self-harm

Self-harm is not usually an attempt at taking our own life, but a way of expressing deep emotional feelings, such as low self-esteem. It is also a way to cope with traumatic events or situations, such as the death of a loved one, or an abusive relationship. Self-harm is not an illness, it is an expression of personal distress.

Our self-harm Blogs

Ketamine and suicidal ideation: French trial finds modest short-term effects

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Anya Borissova reviews a French trial that claims to be evidence that “ketamine is rapid, safe in the short term, and has persistent benefits for acute care in suicidal patients”.

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Improving our understanding of the links between loneliness and mental health problems

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Zuva Dengu summaries a review of longitudinal studies investigating the relationship between loneliness and new onset of mental health problems in the general population.

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Suicide risk among LGBTQ+ adolescents in Canada

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Jess Williams examines a nationally representative population-based study on suicidality among sexual minority and transgender adolescents in Canada.

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Trans and gender diverse youth more likely to be admitted to hospital for suicidality and self-harm, according to US study

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Sarah Carr reflects on a recent US study that “perhaps tells us something deeper about the discrimination and stigmatisation in mental health that needs to be tackled.”

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What’s the link between neurodevelopmental or mental disorders and school absence or exclusion?

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Chris Fielding summarises a Welsh cohort study which finds that neurodevelopmental and mental disorders are linked to school absenteeism and exclusion.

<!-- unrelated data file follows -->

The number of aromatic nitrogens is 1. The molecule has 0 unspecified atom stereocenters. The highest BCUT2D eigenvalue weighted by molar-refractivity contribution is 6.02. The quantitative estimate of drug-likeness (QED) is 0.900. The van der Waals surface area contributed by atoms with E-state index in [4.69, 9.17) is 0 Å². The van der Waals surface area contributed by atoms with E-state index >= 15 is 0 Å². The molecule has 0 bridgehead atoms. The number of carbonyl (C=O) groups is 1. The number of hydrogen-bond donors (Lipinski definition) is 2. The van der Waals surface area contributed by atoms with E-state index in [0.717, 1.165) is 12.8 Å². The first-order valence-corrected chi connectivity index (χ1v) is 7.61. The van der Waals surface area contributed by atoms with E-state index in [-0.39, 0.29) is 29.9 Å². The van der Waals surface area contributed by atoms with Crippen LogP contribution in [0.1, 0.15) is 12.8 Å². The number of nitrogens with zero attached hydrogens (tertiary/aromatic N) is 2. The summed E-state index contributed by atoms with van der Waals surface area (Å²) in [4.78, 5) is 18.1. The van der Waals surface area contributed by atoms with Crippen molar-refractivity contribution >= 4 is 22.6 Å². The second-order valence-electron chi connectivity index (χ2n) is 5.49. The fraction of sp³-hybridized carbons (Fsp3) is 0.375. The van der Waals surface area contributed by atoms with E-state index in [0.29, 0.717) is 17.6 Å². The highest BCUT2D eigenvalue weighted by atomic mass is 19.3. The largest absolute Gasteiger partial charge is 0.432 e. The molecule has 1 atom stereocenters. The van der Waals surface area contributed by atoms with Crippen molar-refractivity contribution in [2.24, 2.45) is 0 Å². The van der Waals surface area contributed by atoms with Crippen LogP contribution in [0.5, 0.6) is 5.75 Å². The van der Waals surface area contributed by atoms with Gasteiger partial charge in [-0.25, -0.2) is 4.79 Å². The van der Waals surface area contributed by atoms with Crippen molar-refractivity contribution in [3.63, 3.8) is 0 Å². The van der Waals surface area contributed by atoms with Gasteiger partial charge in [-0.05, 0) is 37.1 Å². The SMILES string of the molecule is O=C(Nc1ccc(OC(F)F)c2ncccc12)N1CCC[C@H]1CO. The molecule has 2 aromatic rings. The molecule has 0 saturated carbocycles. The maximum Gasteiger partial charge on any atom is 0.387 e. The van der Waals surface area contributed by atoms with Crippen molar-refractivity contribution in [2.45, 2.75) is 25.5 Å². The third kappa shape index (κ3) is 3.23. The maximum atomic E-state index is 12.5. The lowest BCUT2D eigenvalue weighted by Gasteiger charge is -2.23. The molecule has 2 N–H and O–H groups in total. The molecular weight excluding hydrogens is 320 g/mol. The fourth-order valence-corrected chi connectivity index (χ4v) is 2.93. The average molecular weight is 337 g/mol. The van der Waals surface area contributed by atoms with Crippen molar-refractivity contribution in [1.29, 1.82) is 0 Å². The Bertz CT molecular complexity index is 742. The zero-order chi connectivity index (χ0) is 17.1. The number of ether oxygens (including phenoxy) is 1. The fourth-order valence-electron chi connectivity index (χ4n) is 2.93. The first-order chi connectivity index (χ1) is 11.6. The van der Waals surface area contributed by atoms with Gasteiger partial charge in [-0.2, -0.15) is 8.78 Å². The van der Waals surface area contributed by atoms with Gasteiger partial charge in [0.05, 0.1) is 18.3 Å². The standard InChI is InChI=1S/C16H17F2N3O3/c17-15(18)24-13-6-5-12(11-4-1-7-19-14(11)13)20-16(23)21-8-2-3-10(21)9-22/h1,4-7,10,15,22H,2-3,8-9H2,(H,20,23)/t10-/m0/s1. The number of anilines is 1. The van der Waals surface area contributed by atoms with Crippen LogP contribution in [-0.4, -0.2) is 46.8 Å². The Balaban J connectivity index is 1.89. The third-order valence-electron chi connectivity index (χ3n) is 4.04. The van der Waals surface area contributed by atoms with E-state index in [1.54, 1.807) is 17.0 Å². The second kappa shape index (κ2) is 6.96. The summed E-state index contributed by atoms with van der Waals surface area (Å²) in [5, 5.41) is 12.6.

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Can smartphone apps help female adolescents who self-harm?

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Natalie Kashirsky summarises a qualitative study finding that young people think “smartphone apps are cool”, but possibly unhelpful for coping with self-harm.

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Intimate partner violence, suicide and self-harm: uncovering the links

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Piumee Bandara summarises a cross-sectional study which finds that people who had experienced lifetime intimate partner violence (IPV) were almost three times more likely to have made a suicide attempt in the past year, compared to people without experience of IPV.

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Self-harm in autistic people: meta-analysis confirms higher risk compared to non-autistic people

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In her debut blog, Mirabel Pelton summarises a systematic review finding that autistic people are at 3-fold greater risk of self-harm compared to non-autistic people.

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ICU survivors at increased risk of suicide and self-harm after discharge

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Charlotte Huggett reviews a recent Canadian population-based cohort study, which examines rates of suicide and self-harm in adult survivors of critical illness.

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Low intensity treatments for self-harm or suicidal behaviour: what’s the harm in trying?

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Millie Witcher and Sarah Rowe appraise a randomised controlled trial on the effect of low-intensity treatments for self-harm among people with suicidal ideation, which has some important findings.

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